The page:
VET - What is it?
Vocational education and training is ‘education and
training for work’. It exists to develop and recognise
the competencies or skills of learners.
It has traditionally
been seen as post-secondary, non-university education and
training, focusing on apprenticeships. But reforms in the
past decade now see vocational education and training programs
offered in secondary schools, stronger links with university
study options and six levels of qualifications offered in
most industries, including high growth, new economy industries.
Providers of learning
and assessment services are registered by the system and
regularly audited for service quality. The system enables
providers to operate anywhere in Australia, and to issue
nationally-recognised qualifications. In May 2001, there
were over 4000 registered training organisations, including
TAFE institutes, private training and assessment organisations,
enterprises, universities, schools and adult education providers.
System clients are the
learners themselves (students, apprentices, trainees and
retrainees) and their employers.
provide the central system ‘architecture’. Training
Packages specify the competencies that must result from
the provision of learning services, industry requirements
for assessment, and the qualifications that result from
competence. In industry areas where there are not yet Training
Packages, accredited courses are used instead.
- vocational education and training in Australia is an industry-led
system, through the leadership of an industry ANTA Board
and through the development of industry-recognised Training
Packages by representative bodies.
state and territory governments - the ANTA Agreement brings
together Australian Government, and state and territory
governments to provide the policy and regulatory frameworks
for the VET system. Governments implement the National Training
Framework (which includes Training Packages and the National
Quality Training Framework) to enable consistency, quality
and national recognition of provider services. Governments
also provide approximately half the funds for the system
- the other half being provided by enterprises and learners
Vocational education and training (VET) in Australia had
its roots in the mid to late nineteenth century with the
establishment of mechanics’ institutes, schools of
mines and technical and working men’s colleges to
develop the skills of Australia’s working population.
For almost 100 years, training and institutions were largely
concentrated around males working fulltime in a fairly narrow
band of trade related industries.
In the 1960s and 70s…
Industry and society started to change. The traditional
manufacturing, mining and agricultural industries started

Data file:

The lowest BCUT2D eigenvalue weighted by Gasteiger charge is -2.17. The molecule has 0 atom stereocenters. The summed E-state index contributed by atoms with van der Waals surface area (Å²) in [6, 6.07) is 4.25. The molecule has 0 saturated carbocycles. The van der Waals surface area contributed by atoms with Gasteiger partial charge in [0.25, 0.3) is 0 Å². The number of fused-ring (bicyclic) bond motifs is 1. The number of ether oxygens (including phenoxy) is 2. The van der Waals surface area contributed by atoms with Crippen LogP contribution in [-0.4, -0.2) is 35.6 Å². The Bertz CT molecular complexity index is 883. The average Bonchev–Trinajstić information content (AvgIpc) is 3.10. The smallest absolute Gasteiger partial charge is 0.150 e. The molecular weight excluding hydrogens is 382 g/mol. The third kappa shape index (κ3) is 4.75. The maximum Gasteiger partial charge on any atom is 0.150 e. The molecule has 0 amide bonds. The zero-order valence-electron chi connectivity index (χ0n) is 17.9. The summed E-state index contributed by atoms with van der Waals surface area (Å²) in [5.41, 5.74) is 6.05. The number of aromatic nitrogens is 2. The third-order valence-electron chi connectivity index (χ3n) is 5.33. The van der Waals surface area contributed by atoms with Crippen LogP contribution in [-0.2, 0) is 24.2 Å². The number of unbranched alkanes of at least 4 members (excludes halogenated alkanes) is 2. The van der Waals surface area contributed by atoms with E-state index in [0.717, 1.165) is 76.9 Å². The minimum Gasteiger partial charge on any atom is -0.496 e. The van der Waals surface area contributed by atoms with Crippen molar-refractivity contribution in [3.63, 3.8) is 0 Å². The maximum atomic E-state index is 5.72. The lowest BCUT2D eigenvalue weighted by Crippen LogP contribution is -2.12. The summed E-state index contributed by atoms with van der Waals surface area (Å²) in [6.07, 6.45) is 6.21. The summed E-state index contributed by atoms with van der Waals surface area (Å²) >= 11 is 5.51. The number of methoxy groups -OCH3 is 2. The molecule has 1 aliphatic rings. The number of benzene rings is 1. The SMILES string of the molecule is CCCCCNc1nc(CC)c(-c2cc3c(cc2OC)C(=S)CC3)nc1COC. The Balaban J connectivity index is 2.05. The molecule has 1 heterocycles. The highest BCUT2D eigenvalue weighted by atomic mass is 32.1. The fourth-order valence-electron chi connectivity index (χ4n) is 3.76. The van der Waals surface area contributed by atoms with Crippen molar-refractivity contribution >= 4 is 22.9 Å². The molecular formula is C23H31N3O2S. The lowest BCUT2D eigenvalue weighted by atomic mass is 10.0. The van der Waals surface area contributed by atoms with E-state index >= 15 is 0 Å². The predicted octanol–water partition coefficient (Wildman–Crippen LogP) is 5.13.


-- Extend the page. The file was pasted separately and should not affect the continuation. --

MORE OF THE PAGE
to decline in economic significance and new industries,
like communications and finance, were emerging. More women
entered or re-entered education and the workforce. The 1974
Kangan Report on Needs in Technical and Further Education
defined the roles and the mission of what is now known as
the TAFE system. Training began to change with more preparatory
and pre-vocational training and slowing growth in the traditional
heartland of trade and technical training.
Into the 1980s…
The services industries continued to expand at the expense
of the mining, manufacturing and construction industries
--- TAFE’s traditional territory. Networks of private
training providers, largely providing training to service
industries, were also emerging. A number of reports pointed
to the need for the training system to be driven by the
needs of the individual and industry so the economy as a
whole could prosper.
In the early 90s…
The Deveson (Training Costs of Award Restructuring), Finn
(Young People’s Participation in Post-Compulsory Education
and Training) and Carmichael Reports looked at expanding
training systems, increasing young people’s participation
in training and a consolidated national system. Consensus
developed across Australia that substantial reform and a
unified national effort was required.
All states, territories and the Australian Government agreed
to the establishment of ANTA and a co-operative federal
system of vocational education and training with strategic
input by industry.
The Fitzgerald Report into the implementation of the national
system led to some of the current elements of today’s
VET system, including concepts of best practice and user
choice, states and territories taking responsibility for
accreditation and standards endorsement and a stronger and
more coherent industry training advisory structure.
The late 90s……
This period saw the introduction of New Apprenticeships,
the establishment of the National Training Framework, the
introduction of VET in schools and the development of Training
In 2000 and beyond…
The national VET system continues to respond to industry,
individual and community needs, focusing on capturing the
best advice possible from industry; meeting client needs;
and clearer, higher quality standards, all within a nationally
consistent, quality VET system. In a rapidly changing global
work and social environment, improvement must be continuous
and the VET system will continue to change to equip Australia
and Australians for the future.
An eye on
Part of ANTA’s role in providing
leadership for the VET system involves planning for the
future. Our current vision is given in the National Strategy
Thinking about the future means setting the scene, recognising
where we are now, looking at likely or possible forward
scenarios, and setting a vision for achieving them.
Source - ANTA